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Guest post: Power, money and ecology: Will electric vans ever replace the norm?

Peugeot Partner ElectricPeugeot Partner Electric

We don’t know how to put this, but going green is kind of a big deal. With a host of measures being taken up and down the country to get a little bit greener in all aspects of our lives, it’s no surprise to find the automotive industry just as heavily affected by our sudden nationwide pledge to save the world; what with our vehicles exhaustively pumping out endless reams of carbon emissions every time we momentarily consider taking a journey out. Increasingly, there are more and more options for an environmentally friendly alternative, and one such substitute presently getting a good deal press, is the electric vehicle, or EV, as its friends call it.

Of course, the chances are you’ve heard a bit about the EV, you might have heard about how it’s completely tax-less, or about how much money it can save you or even the charging stations that are springing up up and down the country. That said, you may also have heard about their distinct lack of power, their stamina over long distances and even the charge-based pre-planning you need to do before setting off. For a long time, EVs have been considered good only for short, 30 mile round trips and staying close to the city; however a recent This Is Money post identifies that this may no longer be the case. With this in mind, could electric vans ever replace the fleets on our motorways entirely, making for a cleaner, but just as functional Britain?

David Peilow told This Is Money that, after turfing out his Audi A3 in favour of a new electric Vauxhall Ampera, he managed to save £2000 in a matter of months, “and that’s before considering the free road tax and insurance”, he said. The most interesting part?  David isn’t tootling to the shops every now and again; he’s commuting from Winchester to sunny Portsmouth every day – a significant 60 mile trip. With Peilow making these long journeys yet still saving undeniably substantial amounts, does this mean electric is on its way to becoming a real, usable alternative even in the commercial world?

Peugeot certainly seem to think so, as just last month, they released their new 100% electric Partner van derivative. They say that 70% of van drivers’ daily journeys accumulate to just 60 miles, something the electric Partner, at an impressive 106 miles range, will manage easily. With hopes high for electric vehicles in the commercial market, this new release will be a real measure of success thus far the motoring solution.

There are still though, a number of creases that’ll need to be smoothed over before a real electric revolution can occur. For example, should the technology be adopted en masse, a significant overhaul of the electricity network will be required to cope with the entire population suddenly pouring electricity into their vehicles every night. That’s some real wide-scale, heavy duty work that would need to happen and be completed pretty fast for it to be successful.

Still, with renewable energies on the rise, and coal diminishing to a mere 11% of that energy by the time 2020 rolls around, not to mention the incalculably rapid movement of the technology itself and a series of government-backed schemes to get people driving electrically, the future is a bright hazy blue if you squint carefully enough. With the commercial market arguably even more suited to adoption than the consumer market, certainly for those operating within cities, we could well be looking at a greener, cleaner, quieter and cheaper tomorrow in just a few short years.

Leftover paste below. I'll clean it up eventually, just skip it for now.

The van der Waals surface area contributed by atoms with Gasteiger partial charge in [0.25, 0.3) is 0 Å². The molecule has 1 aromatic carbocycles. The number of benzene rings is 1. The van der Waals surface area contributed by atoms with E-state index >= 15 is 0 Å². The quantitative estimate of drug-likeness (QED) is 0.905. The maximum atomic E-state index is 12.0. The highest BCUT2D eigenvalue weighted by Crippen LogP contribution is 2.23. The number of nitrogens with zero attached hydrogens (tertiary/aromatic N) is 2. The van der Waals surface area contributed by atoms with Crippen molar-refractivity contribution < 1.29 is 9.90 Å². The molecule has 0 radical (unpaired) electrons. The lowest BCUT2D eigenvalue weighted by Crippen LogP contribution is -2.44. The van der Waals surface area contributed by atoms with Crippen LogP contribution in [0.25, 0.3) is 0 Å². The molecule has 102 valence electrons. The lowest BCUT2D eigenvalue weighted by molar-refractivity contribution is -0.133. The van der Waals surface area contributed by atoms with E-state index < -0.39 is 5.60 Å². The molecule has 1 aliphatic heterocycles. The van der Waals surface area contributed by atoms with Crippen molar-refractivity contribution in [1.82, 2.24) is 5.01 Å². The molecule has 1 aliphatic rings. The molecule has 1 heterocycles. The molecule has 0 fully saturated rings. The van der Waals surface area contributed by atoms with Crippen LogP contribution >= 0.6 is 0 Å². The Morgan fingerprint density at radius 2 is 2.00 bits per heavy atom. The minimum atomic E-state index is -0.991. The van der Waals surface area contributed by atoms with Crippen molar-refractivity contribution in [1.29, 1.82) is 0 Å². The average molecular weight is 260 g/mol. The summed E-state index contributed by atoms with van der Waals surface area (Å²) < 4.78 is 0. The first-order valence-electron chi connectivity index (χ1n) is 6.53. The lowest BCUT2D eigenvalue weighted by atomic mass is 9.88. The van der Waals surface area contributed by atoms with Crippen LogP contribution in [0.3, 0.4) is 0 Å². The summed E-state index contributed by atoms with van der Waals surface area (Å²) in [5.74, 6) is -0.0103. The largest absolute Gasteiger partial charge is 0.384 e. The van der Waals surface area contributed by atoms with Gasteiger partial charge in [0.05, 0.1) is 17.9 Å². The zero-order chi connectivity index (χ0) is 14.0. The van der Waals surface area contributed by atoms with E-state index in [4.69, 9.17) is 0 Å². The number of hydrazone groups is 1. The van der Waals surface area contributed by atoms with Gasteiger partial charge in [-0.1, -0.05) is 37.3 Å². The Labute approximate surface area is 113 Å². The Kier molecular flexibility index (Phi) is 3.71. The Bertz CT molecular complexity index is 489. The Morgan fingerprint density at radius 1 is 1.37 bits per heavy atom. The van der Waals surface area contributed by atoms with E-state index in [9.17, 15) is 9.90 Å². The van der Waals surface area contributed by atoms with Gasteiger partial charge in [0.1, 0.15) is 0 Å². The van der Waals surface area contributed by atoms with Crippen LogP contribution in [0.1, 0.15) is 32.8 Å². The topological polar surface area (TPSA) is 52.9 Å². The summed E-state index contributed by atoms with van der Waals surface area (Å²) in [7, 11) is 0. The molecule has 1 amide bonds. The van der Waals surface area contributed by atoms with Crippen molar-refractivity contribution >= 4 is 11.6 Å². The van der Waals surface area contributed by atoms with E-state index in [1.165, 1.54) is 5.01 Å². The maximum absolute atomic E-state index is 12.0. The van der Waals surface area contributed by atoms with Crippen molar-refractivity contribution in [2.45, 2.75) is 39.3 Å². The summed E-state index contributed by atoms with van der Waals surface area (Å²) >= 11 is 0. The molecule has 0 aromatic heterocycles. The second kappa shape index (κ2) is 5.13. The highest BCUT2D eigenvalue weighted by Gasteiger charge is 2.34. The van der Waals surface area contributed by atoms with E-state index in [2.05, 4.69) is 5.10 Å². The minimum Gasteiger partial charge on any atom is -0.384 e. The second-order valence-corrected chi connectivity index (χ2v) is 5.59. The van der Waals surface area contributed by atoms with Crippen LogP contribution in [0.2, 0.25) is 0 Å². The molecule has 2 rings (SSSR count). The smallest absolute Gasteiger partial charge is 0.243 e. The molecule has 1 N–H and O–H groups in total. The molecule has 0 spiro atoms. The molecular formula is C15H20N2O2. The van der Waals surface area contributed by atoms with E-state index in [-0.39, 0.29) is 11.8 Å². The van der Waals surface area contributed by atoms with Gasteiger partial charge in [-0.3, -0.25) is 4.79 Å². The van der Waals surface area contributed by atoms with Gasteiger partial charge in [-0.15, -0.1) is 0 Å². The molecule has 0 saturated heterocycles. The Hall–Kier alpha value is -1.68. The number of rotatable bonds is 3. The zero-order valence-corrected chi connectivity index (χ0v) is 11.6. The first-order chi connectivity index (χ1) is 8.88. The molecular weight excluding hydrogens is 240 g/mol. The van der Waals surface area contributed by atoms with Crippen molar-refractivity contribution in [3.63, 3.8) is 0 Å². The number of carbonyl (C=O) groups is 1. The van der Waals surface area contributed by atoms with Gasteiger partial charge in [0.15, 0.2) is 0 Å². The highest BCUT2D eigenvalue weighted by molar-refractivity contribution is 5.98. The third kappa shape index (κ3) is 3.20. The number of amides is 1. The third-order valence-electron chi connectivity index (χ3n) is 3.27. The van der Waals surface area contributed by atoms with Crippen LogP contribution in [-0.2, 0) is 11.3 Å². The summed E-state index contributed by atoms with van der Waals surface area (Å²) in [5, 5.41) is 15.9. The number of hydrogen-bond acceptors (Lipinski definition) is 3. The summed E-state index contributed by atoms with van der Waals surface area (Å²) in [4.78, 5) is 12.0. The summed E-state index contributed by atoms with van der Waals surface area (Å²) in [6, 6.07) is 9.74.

This article was written by Rob Vicars of Anchor Vans; experts in commercial vehicles and often found on the cusp of the latest, breaking news, green or otherwise!

This Post Has 2 Comments
  1. Since two years from it’s pubblishing I saw this article today! Now, we can finally say that it’s real electric vehicles start to replace the traditional ones. It’s specially thanks to technological research and development if the electric cars now can be as confortables, performing and safe as the “norms”! Today many governments (such as Sweden and Malaysia) fund the development of a electric urban transport network. We are moving to a greener viability each day.

  2. By working in the freightforwarding field, my view is that it is still a bit early to consider EVans a suitable option, at least until the day mileage won’t be a problem anymore. I believe EVans can be a positive back up and they can surely be the best option for certain fields, such as pick ups in restricted areas, or small dedicated deliveries, but at the moment not much more.

    Long-range deliveries, such as international carriage, are still of question for mileage reasons, unless trips are planned and arranged keeping in mind the batteries’ recharge time (which may be linked, for example, to the compulsory driving hours and stops that truckers must comply with – but can they match? I’m not so sure).

    On another side, I do not think EVs can be used for express couriers (DHL, TNT et similia), or at least not for their standard routine: their working plans, usually, consist of repeated stop-and-go pick ups at different locations, and I believe such a driving style would exhaust batteries at a much faster pace then, say, a continuos drive on the same distance. And I’m 120% confident that stopping to recharge the battery is TOTALLY out of question :).

    Of course, this is the thoughts I can share based on the current Italian reality, which may be much different than the States, or Britain, or elsewhere: once batteries’ range will increase significantly, and most importantly a proper recharging network with the chance to quickly fill up batteires is arranged, then the future can be much brighter.

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